Dear Mr. Sweet Old Man,

There is a really wonderful ministry in Wheaton, IL called Repeat Boutique. It’s primary ministry is to missionaries in the US for training or on furlough, seminary students, and other Christian workers. The mission provides clothing and household goods at no cost, which is such a blessing.

Imagine coming from Russia with nothing, here in the US for a few years for seminary or some sort of language school, and finding out you can get most of what you need to set up your home for free!   Everything is used, but it’s been carefully sorted so it really is a treat! The mission allows Christian workers to come and “shop” a  few times a year. I went today. Wow! What a blessing to walk through the isles without any concern for cost.

The mission also serves the needs of the surrounding community as they get referrals from different social agencies. If someone qualifies for food stamps, welfare, etc. they can come to the mission to get clothing, household goods, etc. too.

As I was looking for finds today, I overheard an older gentleman who volunteers there comparing the “Christian worker” shoppers to the “Community” shoppers. He was complaining about how the “Community” shoppers grab as much as they can possibly carry without regard for size or style. If they can fit it in their allotted baskets, they take it. They shop quickly- grabbing, stuffing, and leaving the place ransacked. He sounded very put out, very hassled, very annoyed. I guess  the “Christian worker” shoppers are much more polite, probably less needy, pleasant, and clean.

Flipping through the girls clothes, I began to imagine what it would feel like to walk into this thrift store in a different pair of shoes…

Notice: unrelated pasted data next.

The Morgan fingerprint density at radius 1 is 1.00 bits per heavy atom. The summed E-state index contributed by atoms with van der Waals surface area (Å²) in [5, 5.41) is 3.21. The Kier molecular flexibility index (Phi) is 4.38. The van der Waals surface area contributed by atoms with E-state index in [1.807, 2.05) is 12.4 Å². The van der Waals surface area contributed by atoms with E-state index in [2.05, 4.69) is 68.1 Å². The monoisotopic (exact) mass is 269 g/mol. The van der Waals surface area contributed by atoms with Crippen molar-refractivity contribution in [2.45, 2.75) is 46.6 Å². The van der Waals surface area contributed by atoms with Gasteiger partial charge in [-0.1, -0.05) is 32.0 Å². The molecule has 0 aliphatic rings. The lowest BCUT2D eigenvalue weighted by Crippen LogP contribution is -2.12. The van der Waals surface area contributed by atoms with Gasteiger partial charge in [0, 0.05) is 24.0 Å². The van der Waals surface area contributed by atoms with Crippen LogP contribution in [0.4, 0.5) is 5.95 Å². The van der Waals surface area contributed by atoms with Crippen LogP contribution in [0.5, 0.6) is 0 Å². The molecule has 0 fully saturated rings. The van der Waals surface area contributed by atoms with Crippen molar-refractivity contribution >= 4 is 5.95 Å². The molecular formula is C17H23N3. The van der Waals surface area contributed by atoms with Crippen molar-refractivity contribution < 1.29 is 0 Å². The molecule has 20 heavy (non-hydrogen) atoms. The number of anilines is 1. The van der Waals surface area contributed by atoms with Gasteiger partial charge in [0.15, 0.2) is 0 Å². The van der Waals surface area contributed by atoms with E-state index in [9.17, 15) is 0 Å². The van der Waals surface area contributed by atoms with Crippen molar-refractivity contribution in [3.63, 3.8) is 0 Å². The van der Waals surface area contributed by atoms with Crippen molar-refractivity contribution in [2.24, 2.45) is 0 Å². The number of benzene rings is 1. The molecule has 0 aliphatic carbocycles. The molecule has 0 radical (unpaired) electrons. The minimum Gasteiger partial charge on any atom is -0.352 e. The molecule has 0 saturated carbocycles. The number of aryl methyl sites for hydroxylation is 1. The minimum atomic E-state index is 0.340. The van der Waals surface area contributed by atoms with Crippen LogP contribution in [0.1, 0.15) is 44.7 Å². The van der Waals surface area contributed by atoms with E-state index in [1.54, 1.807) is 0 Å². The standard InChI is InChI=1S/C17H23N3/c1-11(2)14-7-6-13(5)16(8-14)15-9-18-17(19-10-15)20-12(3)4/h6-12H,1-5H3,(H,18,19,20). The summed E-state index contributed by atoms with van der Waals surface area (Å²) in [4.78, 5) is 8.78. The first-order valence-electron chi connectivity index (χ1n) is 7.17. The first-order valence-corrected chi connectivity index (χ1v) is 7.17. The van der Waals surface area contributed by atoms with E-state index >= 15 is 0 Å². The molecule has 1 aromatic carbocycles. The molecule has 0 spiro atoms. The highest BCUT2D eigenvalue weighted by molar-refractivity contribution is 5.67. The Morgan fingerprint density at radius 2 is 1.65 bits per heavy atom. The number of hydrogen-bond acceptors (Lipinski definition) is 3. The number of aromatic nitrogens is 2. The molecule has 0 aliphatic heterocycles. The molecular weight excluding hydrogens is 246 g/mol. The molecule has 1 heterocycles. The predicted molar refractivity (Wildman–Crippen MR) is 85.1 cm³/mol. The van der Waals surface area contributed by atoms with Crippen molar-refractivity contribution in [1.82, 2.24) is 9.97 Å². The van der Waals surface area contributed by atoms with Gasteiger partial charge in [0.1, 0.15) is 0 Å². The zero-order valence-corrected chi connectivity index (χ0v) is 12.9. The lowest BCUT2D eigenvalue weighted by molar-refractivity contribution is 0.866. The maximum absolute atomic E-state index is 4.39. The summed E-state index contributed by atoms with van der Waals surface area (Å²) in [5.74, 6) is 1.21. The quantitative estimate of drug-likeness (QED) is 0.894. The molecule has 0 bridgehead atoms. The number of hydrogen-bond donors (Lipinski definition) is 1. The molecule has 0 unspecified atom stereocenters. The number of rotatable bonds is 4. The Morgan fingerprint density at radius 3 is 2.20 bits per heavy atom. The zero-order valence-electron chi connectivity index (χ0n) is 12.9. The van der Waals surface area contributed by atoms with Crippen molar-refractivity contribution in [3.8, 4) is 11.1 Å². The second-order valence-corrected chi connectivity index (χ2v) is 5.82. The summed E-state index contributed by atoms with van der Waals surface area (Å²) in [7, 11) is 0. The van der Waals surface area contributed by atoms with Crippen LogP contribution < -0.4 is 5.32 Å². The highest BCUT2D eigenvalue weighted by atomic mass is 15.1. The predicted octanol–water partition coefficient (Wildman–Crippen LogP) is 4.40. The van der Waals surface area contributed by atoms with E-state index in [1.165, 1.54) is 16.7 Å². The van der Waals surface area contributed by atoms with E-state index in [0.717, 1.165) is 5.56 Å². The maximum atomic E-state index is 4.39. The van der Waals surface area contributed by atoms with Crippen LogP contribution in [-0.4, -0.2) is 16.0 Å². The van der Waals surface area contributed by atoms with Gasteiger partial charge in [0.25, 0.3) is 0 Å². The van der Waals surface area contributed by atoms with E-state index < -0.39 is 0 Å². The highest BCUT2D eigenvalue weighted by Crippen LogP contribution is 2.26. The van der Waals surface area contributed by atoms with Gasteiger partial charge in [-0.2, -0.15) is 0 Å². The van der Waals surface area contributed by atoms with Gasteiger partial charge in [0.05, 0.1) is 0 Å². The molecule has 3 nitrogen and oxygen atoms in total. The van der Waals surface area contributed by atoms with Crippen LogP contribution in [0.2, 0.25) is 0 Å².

What if I hadn’t had new clothing in years? What if my children were wearing rags? What if I hadn’t gone “shopping” since my husband had lost his job a few years back? What if my power was going to be turned off? What if I hadn’t eaten in a day or two? What if I knew I was bringing home my baby a new outfit, but couldn’t feed him dinner? What if I wasn’t just shopping for the 4 people listed on my card, but for an entire extended family packed into my apartment down the street?

You betcha I would grab, stuff, ransack, greedily rummage – and I would do it fast. My heart would be racing with relief, fear, guilt, and shame. I’m sure I would be grateful too, but it wouldn’t be my primary emotion.

Dear Mr. Sweet Old Man,

Please show compassion and love to the families that come to the mission…the ones that hastily haul off as much as they can carry and leave the place in shambles. They don’t make polite conversation and shop tidily because they can’t. Please carry their load, pull out special things you’ve been saving behind the counter, and give candy to the children. Please tell them to come back soon, to bring any friends they have who are in need, and not to worry about the unfolded clothes. Give them a hug when they leave, and tell them Jesus loves them.


A “Christian Worker” shopper

2 thoughts on “Dear Mr. Sweet Old Man,

  1. SA Megan says:

    Thanks, Jess. I so appreciate your heart and miss you lots. Here’s hoping the summer comes quickly and we can come visit you guys.

  2. susq says:

    sigh. You’re good at this generous Christian thing. Real good 🙂 Thanks for being such a great example to many.

    Still awaiting “official” word from Wheaton. Big week here as we wait and hope to be your neighbors! We’ll keep ya posted. Sending a squeeze to your family!

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